The way the game works is to deny individuality and assign all responsibility to fuzzy ideologies. For example, consider a young black man in the 1970’s who robs a corner grocery and shoots the owner. This is a story about institutional racism and classism that put the store owner in a position where he had the means to buy what he wanted for himself and his family but denied that position to the black man. Notice how in that narrative the actual individual quirks of the actors are ignored. The fact that the store owner might have been a very good man, one who opposed racism from decades before it became fashionable, who stuck by the community while other whites fleed to the suburbs ceases to matter. Likewise the choices of the robber’s life also cease to matter. They are reduced to broad historical ‘forces’, their individual biographies can be ignored in the same way a military historian can ignore the individual biographies of thousands of soldiers who make up the battles of WWI or II.

    So here Robertson wasn’t fired by an executive at A&E (or group of executives). He was fired by ‘the left’. But what makes A&E the ‘left’? it’s a TV network that specializes in mostly fictional dramas (Walking Dead, Mad Men, Breaking Bad, etc.). Well you see the ‘left’ is simply the mainstream media….unless you’re talking about Fox News or Rush Limbaugh, anything on TV, in books, in print, or on the Internet that you don’t like is a product of ‘the left’.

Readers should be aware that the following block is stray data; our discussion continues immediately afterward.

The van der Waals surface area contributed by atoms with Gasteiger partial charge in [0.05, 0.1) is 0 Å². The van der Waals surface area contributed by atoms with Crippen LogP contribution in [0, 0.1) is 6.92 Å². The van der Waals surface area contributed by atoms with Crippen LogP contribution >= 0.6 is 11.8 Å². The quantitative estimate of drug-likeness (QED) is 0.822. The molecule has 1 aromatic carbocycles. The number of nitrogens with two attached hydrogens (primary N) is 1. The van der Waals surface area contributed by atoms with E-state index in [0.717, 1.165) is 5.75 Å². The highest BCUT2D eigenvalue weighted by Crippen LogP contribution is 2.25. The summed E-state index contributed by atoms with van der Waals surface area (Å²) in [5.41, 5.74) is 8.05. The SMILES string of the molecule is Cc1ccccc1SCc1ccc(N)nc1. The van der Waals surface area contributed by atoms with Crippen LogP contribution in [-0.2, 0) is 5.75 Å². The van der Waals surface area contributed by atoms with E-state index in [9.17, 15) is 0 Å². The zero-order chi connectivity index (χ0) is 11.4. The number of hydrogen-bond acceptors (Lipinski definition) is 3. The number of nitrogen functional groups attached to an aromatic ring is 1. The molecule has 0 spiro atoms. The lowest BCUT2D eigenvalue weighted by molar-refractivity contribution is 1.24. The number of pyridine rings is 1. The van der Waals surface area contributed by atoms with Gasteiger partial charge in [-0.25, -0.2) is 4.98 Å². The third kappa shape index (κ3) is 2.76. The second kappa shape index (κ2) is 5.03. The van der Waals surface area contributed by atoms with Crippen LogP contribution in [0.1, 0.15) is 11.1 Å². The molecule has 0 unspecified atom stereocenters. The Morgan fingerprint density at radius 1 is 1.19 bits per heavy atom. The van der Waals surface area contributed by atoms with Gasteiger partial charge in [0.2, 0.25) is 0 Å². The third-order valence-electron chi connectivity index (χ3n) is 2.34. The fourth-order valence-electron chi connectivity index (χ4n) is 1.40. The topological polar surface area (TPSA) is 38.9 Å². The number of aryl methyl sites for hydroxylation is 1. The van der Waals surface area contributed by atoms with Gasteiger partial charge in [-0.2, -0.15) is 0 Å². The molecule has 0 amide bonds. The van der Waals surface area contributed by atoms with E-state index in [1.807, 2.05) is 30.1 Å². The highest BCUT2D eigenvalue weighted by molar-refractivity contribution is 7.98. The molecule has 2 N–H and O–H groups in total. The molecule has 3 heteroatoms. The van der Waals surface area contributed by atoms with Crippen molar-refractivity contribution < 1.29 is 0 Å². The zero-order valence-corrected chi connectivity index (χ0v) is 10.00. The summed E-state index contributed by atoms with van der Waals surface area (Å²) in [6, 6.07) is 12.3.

Now where this gets really interesting is that the narrative destroys any attempt to refute it with evidence. For example, ‘the left’ has hardly been very supportive of Robertson’s firing. In fact, it’s been rather divided. For example, here’s an Atlantic article that raises the same points Mark does (http://www.theatlantic.com/national/archive/2013/12/the-genuine-conflict-being-ignored-in-the-i-duck-dynasty-i-debate/282587/ ). Isn’t the Atlantic ‘the left’ being part of the Main Stream Media complex?

    Slate.com ran two articles about it. One was an interesting analysis of sin (http://www.slate.com/blogs/outward/2013/12/23/duck_dynasty_gq_interview_is_phil_robertson_right_about_what_the_bible_says.html) Another was a defense of the firing but it was addressing the objections raised by *liberals*! (http://www.slate.com/blogs/business_insider/2013/12/20/phil_robertson_duck_dynasty_and_the_two_americas.html).